German wines currently enjoy tremendous popularity, doubtless because they are so attractive to new wine drinkers. Typically, they are white, refreshingly crisp, fruitily flavoured, with a flowery scent, and low in alcohol. This makes them ideal as aperitifs, or even as easy substitutes for water or fruit juice with food.
The Germans are great technicians, and they have perfected the art (or is it the science?) of making clean, scented, dependable if unexciting wine at a reasonable price. They are even able to produce such wines from raw materials other than their own. Hence the new ‘EEC blends’, Germanic white wines made largely from imported Italian wine.
German wine labels may look complicated, but the complications are strictly logical, starting with the green glass for Mosel and brown glass for Rhine wine, or ‘hock’, convention. Tafelwein is the most basic quality level, often described as Deutscher, meaning German. Landwein is a small category just above this but the vast majority of German wine falls into the catch-all category Qualitatswein bestimmter Anbaugebeite, or ‘quality wine from a specified region’.
These are the German wine regions most often represented outside Germany:
Also known as Mosel-Saar-Ruwer, it includes the names of two tributaries of the Mosel which produce particularly light wines with piercing flavour. All wines from the Mosel, or Moselle as we often call it, are very low in alcohol, often only 8%, delicate in body and very high in acidity- Piesport and Bernkastel are the two most famous wine villages on this beautiful winding river, whose steep slaty slopes are planted with mainly Riesling vines often at a dizzy angle, designed to make the most of the sun’s rays.
The vineyards planted on the south-facing north bank of the workmanlike river Rhine are probably the most revered in Germany. They produce the most expensive hocks, from villages such as Johannisberg, Winkel, Oestrich, Krbach, Eltville and Hochheim. Such wines are in great demand in Germany and are slightly more honeyed than their counterparts from the Mosel valley; their raciness can keep them going tor decades.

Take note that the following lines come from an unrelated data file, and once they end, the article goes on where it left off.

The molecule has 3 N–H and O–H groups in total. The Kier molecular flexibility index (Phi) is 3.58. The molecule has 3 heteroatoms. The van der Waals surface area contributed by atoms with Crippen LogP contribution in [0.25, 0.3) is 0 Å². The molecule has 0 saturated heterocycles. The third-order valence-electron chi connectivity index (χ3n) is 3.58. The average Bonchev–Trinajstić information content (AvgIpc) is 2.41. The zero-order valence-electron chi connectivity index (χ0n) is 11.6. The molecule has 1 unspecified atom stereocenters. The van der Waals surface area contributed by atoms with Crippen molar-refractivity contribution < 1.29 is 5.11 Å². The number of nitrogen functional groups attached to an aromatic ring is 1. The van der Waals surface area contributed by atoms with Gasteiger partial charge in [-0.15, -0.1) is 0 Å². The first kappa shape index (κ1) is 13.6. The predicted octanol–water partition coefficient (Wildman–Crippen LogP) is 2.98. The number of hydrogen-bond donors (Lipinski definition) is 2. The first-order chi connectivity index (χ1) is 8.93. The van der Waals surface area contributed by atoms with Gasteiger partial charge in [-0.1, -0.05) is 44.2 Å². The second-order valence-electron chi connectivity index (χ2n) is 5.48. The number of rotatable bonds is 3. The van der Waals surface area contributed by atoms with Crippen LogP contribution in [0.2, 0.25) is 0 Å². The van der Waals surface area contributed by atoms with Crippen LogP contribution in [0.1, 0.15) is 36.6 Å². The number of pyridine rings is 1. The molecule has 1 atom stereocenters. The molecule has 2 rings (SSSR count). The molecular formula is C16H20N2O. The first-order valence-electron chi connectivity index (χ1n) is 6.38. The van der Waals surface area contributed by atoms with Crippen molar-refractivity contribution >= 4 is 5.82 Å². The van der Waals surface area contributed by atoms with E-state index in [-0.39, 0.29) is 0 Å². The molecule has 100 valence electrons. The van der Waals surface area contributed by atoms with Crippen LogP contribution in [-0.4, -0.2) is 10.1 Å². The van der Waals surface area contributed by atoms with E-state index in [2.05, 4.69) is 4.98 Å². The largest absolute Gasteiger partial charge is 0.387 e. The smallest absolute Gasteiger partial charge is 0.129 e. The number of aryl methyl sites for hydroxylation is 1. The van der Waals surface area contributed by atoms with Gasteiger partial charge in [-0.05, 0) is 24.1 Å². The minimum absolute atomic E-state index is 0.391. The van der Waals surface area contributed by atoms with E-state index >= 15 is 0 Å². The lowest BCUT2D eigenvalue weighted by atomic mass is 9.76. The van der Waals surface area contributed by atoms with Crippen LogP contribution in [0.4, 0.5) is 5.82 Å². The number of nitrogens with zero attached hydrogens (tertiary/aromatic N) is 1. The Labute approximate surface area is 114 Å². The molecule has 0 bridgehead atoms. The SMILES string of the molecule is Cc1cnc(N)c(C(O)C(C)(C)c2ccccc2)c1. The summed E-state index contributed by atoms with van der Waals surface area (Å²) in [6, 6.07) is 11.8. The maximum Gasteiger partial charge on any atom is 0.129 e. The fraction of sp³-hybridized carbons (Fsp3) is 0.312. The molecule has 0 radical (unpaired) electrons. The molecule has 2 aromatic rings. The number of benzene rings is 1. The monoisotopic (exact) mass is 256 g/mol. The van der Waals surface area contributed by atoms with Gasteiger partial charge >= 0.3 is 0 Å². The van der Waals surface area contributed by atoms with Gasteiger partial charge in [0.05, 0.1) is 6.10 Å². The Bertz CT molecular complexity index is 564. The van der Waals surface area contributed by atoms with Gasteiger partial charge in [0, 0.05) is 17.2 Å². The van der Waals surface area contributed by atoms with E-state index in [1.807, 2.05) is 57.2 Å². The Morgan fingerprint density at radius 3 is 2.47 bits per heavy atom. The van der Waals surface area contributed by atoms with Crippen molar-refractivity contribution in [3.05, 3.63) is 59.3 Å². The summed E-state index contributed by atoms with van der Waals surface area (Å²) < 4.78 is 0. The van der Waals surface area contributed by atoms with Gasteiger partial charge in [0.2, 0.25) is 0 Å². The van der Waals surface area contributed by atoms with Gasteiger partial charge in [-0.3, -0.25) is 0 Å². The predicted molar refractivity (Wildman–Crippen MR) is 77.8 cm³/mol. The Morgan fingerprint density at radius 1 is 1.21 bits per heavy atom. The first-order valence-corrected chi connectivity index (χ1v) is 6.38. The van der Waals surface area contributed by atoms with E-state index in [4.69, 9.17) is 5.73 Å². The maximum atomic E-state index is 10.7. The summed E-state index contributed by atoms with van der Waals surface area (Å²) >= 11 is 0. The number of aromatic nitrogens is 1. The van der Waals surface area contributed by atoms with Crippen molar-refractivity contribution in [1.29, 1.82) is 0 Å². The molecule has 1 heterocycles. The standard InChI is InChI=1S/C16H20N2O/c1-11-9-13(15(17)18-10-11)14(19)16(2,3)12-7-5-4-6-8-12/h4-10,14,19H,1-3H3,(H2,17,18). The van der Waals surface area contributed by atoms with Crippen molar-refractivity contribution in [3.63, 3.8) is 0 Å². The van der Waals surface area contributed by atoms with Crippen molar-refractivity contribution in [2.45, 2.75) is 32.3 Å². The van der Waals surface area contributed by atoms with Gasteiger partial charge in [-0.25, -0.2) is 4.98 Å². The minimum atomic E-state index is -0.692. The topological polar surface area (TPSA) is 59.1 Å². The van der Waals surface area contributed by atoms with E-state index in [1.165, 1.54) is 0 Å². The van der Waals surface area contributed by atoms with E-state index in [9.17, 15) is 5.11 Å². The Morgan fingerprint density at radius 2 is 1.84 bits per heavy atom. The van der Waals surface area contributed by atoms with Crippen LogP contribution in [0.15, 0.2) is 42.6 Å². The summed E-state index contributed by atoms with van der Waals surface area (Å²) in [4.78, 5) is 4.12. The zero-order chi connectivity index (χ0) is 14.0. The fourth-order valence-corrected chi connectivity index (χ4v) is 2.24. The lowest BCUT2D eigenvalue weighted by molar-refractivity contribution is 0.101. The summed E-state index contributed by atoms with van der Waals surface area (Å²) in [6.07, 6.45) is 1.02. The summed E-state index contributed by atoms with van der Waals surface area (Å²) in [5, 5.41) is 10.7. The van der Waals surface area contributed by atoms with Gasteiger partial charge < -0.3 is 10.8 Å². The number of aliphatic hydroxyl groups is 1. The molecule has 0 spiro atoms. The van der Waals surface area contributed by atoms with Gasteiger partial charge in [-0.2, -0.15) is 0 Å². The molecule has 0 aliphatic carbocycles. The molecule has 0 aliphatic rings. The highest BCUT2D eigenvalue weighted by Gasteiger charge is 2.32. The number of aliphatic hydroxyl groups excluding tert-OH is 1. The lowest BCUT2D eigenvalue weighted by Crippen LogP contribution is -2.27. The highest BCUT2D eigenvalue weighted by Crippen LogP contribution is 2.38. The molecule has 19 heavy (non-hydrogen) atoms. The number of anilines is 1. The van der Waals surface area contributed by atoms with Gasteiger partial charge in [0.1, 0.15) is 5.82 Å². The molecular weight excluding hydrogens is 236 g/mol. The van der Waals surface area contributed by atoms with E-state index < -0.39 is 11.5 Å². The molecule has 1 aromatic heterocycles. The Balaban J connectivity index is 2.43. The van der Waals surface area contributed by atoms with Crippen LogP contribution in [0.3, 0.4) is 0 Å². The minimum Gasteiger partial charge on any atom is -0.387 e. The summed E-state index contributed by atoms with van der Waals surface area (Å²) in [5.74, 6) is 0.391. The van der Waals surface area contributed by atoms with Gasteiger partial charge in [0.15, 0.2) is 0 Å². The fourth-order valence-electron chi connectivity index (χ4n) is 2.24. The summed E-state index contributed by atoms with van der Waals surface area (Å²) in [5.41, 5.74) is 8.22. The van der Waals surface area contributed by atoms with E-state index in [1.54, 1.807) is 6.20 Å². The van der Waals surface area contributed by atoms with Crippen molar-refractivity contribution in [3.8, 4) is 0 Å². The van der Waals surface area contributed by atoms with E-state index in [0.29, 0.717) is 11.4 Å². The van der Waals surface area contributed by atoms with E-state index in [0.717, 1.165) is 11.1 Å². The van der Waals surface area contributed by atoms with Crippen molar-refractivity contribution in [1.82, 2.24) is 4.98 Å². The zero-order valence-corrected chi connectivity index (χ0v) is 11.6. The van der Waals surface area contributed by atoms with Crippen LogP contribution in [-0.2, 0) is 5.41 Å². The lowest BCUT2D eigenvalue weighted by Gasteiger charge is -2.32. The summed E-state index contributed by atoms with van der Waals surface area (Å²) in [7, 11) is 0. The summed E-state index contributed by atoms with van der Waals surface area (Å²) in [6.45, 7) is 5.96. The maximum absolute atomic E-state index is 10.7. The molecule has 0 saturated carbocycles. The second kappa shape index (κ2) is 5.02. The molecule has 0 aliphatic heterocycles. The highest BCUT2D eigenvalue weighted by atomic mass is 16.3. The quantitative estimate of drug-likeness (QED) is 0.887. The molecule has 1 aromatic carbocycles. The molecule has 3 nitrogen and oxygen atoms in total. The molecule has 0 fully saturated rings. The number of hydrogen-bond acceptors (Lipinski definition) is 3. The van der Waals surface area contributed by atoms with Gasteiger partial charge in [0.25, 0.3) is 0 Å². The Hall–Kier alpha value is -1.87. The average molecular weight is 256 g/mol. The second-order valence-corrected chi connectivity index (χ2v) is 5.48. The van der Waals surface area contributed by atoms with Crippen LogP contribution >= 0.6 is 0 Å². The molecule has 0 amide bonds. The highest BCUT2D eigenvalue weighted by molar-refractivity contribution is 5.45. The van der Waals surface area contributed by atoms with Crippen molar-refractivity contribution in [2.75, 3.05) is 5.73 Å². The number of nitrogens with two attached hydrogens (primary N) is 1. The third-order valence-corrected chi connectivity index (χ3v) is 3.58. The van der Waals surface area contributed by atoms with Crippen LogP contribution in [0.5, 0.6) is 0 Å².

Hocks from this more southerly, warmer region are softer and less powerfully flavoured than Rheingau wines. This is the region most famous for Liebfraumilch, a blend of medium-dry German wine designed for early drinking, though considerable quantities are also made in Rheinpralz. Bereich Nierstein and Niersteiner Gutes Domtal are other often-encountered exports from the Rheinhessen. (Nierstein is a commune, Bereich means ‘district’ and Gutes Domtal is the name of a large collection of vineyards near Nierstein which are allowed to sell their wine, often blended together, as Nicrsteiner Gutes Domtal.)
Wines from this warm region are characterized by richness, spiciness and much more body than other German wines.
Germany’s other wine regions, more rarely represented abroad, are Ahr, Mittelrhein, Nahe, Hessische Bergstrasse, Baden and Franconia (whose wines are very distinctively bottled in flat green flasks).